No Place Like Home

“Níl aon tinteán mar do thinteán féin” (literally: there is no hearth like your own hearth). This Irish phrase simply means, there is no place like home.

What makes home feel like home? Is it the sense of familiarity in your surroundings, the people, the language, the accent, the weather? I believe it runs deeper than that. For me, it’s a place where you feel like you belong.

Prior to Dublin, I’ve had other homes. Homes in the the sense of cities. There is my hometown where I was born and then my family decided to immigrate to Canada. Not that I didn’t enjoy these cities but I didn’t choose either fo them. I’ve always loved travelling. The more you get out there and see the world, the smaller you feel, and this inevitably makes you feel like you haven’t seen the half of it.

Before my big move, I had visited Ireland twice. The second time was the Centenary of the Easter Rising, my first solo trip. I felt deeply touched and connected to the Irish history. I intentionally chose those dates. On the day of the Easter Sunday parade, I stepped out of my flat with my tri-colour wrapped around me, I looked up to the street ahead of me and a lady smiled at me. At that moment, I knew I was in the right place and wouldn’t want to be anywhere else.

After that trip, I went back to my “normal life” like any vacation. I looked back at the pictures as if it was from another life. I realised that it was madness. I’m still living this life. Eventually, it came down to “Will I regret it if I don’t do it?”. So if you’re reading this and still hesitating then ask yourself that question.

Now I call Dublin my  home. Instead of naming a list of reasons to convince or encourage you to move abroad, it can be as simple as, “because you can”. The only person who really needs convincing is you.

As much as I miss my friends, family and favourite tea room, I’m happy to be here in Dublin, Ireland. USIT will support you every step of the way. You will meet new people and find new favourite spots. The working holiday visa is literally a once in a lifetime experience and we only have one life to live. There will be obstacles, tears and laughter along the journey. The adventure is what you make it, so dare!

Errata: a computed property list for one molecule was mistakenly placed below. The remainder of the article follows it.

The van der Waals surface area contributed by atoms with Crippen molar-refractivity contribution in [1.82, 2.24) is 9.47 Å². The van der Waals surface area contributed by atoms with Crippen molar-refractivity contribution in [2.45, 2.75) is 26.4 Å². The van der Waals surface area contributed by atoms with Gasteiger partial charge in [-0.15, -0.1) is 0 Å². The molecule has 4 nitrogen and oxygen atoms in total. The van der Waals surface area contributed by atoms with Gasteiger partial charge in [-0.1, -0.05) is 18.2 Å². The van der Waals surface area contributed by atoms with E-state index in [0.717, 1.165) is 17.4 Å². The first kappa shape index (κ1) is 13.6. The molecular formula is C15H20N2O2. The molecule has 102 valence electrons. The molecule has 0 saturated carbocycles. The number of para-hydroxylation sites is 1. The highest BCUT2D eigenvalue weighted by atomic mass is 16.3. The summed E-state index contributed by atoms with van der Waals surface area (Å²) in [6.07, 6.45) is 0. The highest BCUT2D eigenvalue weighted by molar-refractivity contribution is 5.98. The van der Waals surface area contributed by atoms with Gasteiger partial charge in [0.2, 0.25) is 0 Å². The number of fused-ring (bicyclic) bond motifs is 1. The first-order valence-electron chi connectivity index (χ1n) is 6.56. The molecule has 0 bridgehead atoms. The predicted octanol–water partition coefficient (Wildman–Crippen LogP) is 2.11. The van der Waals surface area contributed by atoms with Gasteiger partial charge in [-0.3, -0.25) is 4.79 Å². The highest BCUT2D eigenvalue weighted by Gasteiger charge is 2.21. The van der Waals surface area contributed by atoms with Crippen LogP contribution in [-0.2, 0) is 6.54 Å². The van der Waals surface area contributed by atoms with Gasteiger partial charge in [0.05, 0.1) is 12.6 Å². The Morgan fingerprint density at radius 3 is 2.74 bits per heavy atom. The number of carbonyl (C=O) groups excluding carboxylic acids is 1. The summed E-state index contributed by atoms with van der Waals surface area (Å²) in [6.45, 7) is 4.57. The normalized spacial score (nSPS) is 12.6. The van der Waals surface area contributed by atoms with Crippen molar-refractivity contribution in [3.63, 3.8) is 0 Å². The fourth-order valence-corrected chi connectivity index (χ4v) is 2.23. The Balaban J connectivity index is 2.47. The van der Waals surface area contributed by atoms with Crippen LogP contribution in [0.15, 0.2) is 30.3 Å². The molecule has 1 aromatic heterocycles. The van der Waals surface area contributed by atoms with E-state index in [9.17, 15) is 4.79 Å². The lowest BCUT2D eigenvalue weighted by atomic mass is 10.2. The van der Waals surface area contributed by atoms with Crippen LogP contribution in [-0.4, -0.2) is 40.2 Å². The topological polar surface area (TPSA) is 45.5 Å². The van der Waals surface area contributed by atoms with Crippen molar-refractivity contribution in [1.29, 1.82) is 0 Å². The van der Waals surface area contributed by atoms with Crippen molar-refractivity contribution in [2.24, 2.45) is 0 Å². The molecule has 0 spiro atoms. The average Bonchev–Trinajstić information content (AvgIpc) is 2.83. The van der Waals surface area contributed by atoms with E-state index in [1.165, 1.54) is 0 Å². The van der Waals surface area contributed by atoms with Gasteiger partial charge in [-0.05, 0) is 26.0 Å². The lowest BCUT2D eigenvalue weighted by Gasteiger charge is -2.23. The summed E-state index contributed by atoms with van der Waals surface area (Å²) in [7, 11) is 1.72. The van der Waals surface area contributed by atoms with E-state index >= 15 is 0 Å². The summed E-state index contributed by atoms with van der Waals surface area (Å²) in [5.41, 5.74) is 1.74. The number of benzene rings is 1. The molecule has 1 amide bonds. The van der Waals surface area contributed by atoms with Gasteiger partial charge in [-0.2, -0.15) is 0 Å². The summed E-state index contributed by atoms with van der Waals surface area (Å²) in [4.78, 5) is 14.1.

By Tracy Yeung

 

Interested in coming to Work in Ireland for a summer abroad? A semester-long working holiday? Internships in Ireland or a gap year away from home? Then we are here to help!

The opportunity to work and travel in Ireland comes once in a lifetime and this is where you can make it happen!

Enquire now to get all the important information!

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Irish names you will struggle with.

Think your name is hard to pronounce? It’s about time you took Gaelic for a spin. It’s often the double vowel that catches out many people when they try to pronounce Irish names. Here are 18 names to practice before you visit the Emerald Isle:

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  1. Máiréad

PRONOUNCED: MA-rayed

Meaning: Pearl

English version: Margaret.

  1. Róisín

PRONOUNCED: ROSH-een

Meaning: Rose.

  1. Padraig/Pauraic

PronouncedPaw-drig or paw-rick

Meaning: Nobly born

English version: Patrick

  1. Muireann

Pronounced: Mur + in

Meaning: Star of the sea

English version: Maureen

  1. Saoirse

Pronounced: Seer-sha or ser-sha

Meaning: Freedom

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  1. Ciarán

Pronounced: Key-Ron

Meaning:  ‘little dark one.’

Female version: Ciara

  1. Aoife

PronouncedEee-fah

Meaning: Beauty, radiance

English version: Eva

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  1. Gráinne

Meaning: Charming. Love.

Pronounced: GRAW-nya

 

  1. Sadhbh

Pronounced: SAH-eev

Meaning: sweet, goodness

  1. Oisín

Pronounced: osh + een

Meaning: little deer

  1. Meadhbh

Pronouced: May V

Meaning: Happiness

  1. Odhran

Pronounced: O ran

Meaning: Dark-haired

  1. Siobhán

Pronounced: Shiv-awn

Meaning: God is gracious

English version: Joan

  1. Sinéad

Pronounced: shin-aid

Meaning: God is gracious

English version: Janet

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  1. Bláithnaid

Pronounced:  blaw + nid

Meaning: flower, blossom.

  1. Niamh

Pronounced: Neev

Meaning: Radiant

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  1. Ruaidhri

Pronounced:  ROH-ree

Meaning: red, rust-coloured

  1. Tadhg

Pronounced: Tyge

Meaning: A poet

English version: Timothy

 

Blog Post by Claire Finnegan, Work Exchange Advisor.

 

Interested in coming to Work in Ireland for a summer abroad? A semester-long working holiday? Internships in Ireland or a gap year away from home? Then we are here to help!

The opportunity to work and travel in Ireland comes once in a lifetime and this is where you can make it happen!

Enquire now to get all the important information!

You can also contact us by;

READ MORE